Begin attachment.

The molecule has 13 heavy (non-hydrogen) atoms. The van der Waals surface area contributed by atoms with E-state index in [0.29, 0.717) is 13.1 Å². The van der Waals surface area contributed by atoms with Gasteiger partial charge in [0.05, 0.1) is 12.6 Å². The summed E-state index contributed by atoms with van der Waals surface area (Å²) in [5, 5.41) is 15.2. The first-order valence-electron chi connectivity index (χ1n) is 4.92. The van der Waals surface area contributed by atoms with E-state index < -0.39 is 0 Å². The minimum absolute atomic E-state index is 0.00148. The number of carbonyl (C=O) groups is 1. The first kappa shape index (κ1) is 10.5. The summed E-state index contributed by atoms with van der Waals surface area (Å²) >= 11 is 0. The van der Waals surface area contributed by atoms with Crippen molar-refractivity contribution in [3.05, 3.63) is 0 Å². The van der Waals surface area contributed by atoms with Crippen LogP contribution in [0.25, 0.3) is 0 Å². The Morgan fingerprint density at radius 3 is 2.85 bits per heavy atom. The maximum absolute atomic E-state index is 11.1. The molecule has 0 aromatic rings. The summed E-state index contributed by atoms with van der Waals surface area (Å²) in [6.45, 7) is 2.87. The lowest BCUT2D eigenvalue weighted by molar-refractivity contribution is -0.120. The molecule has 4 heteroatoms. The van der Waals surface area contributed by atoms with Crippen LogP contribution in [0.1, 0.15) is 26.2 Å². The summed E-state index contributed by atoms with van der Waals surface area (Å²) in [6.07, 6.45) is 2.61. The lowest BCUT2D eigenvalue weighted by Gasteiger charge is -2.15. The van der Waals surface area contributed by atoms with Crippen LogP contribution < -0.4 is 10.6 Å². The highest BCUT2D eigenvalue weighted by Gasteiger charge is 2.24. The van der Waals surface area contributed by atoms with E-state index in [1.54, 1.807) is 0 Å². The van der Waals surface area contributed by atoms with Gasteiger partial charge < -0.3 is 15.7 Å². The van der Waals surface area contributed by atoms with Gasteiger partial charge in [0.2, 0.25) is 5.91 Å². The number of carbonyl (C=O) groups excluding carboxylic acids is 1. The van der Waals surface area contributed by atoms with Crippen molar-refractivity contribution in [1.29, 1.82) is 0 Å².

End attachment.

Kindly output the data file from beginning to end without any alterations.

The molecule has 13 heavy (non-hydrogen) atoms. The van der Waals surface area contributed by atoms with E-state index in [0.29, 0.717) is 13.1 Å². The van der Waals surface area contributed by atoms with Gasteiger partial charge in [0.05, 0.1) is 12.6 Å². The summed E-state index contributed by atoms with van der Waals surface area (Å²) in [5, 5.41) is 15.2. The first-order valence-electron chi connectivity index (χ1n) is 4.92. The van der Waals surface area contributed by atoms with E-state index < -0.39 is 0 Å². The minimum absolute atomic E-state index is 0.00148. The number of carbonyl (C=O) groups is 1. The first kappa shape index (κ1) is 10.5. The summed E-state index contributed by atoms with van der Waals surface area (Å²) >= 11 is 0. The van der Waals surface area contributed by atoms with Crippen molar-refractivity contribution in [3.05, 3.63) is 0 Å². The van der Waals surface area contributed by atoms with Crippen LogP contribution in [0.25, 0.3) is 0 Å². The Morgan fingerprint density at radius 3 is 2.85 bits per heavy atom. The maximum absolute atomic E-state index is 11.1. The molecule has 0 aromatic rings. The summed E-state index contributed by atoms with van der Waals surface area (Å²) in [6.45, 7) is 2.87. The lowest BCUT2D eigenvalue weighted by molar-refractivity contribution is -0.120. The molecule has 4 heteroatoms. The van der Waals surface area contributed by atoms with Crippen LogP contribution in [0.1, 0.15) is 26.2 Å². The summed E-state index contributed by atoms with van der Waals surface area (Å²) in [6.07, 6.45) is 2.61. The lowest BCUT2D eigenvalue weighted by Gasteiger charge is -2.15. The van der Waals surface area contributed by atoms with Crippen LogP contribution < -0.4 is 10.6 Å². The highest BCUT2D eigenvalue weighted by Gasteiger charge is 2.24. The van der Waals surface area contributed by atoms with E-state index in [1.54, 1.807) is 0 Å². The van der Waals surface area contributed by atoms with Gasteiger partial charge < -0.3 is 15.7 Å². The van der Waals surface area contributed by atoms with Gasteiger partial charge in [0.2, 0.25) is 5.91 Å². The number of carbonyl (C=O) groups excluding carboxylic acids is 1. The van der Waals surface area contributed by atoms with Crippen molar-refractivity contribution in [1.29, 1.82) is 0 Å².